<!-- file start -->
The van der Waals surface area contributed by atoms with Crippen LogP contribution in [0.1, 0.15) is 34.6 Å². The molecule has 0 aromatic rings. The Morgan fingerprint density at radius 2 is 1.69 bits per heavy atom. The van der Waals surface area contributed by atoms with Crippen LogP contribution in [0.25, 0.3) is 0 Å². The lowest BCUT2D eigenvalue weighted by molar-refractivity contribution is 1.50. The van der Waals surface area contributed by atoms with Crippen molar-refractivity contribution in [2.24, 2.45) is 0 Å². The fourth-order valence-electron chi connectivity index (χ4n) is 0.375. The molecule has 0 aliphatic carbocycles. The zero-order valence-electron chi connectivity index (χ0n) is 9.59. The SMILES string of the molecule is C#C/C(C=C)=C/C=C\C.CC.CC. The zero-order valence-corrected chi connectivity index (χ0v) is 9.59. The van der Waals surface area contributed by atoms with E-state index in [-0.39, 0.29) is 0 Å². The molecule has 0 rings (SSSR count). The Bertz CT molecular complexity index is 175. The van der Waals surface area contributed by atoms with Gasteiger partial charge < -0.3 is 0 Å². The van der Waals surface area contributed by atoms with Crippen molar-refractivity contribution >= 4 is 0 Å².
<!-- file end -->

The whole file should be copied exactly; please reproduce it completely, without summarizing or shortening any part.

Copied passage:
The van der Waals surface area contributed by atoms with Crippen LogP contribution in [0.1, 0.15) is 34.6 Å². The molecule has 0 aromatic rings. The Morgan fingerprint density at radius 2 is 1.69 bits per heavy atom. The van der Waals surface area contributed by atoms with Crippen LogP contribution in [0.25, 0.3) is 0 Å². The lowest BCUT2D eigenvalue weighted by molar-refractivity contribution is 1.50. The van der Waals surface area contributed by atoms with Crippen molar-refractivity contribution in [2.24, 2.45) is 0 Å². The fourth-order valence-electron chi connectivity index (χ4n) is 0.375. The molecule has 0 aliphatic carbocycles. The zero-order valence-electron chi connectivity index (χ0n) is 9.59. The SMILES string of the molecule is C#C/C(C=C)=C/C=C\C.CC.CC. The zero-order valence-corrected chi connectivity index (χ0v) is 9.59. The van der Waals surface area contributed by atoms with E-state index in [-0.39, 0.29) is 0 Å². The molecule has 0 rings (SSSR count). The Bertz CT molecular complexity index is 175. The van der Waals surface area contributed by atoms with Gasteiger partial charge < -0.3 is 0 Å². The van der Waals surface area contributed by atoms with Crippen molar-refractivity contribution >= 4 is 0 Å².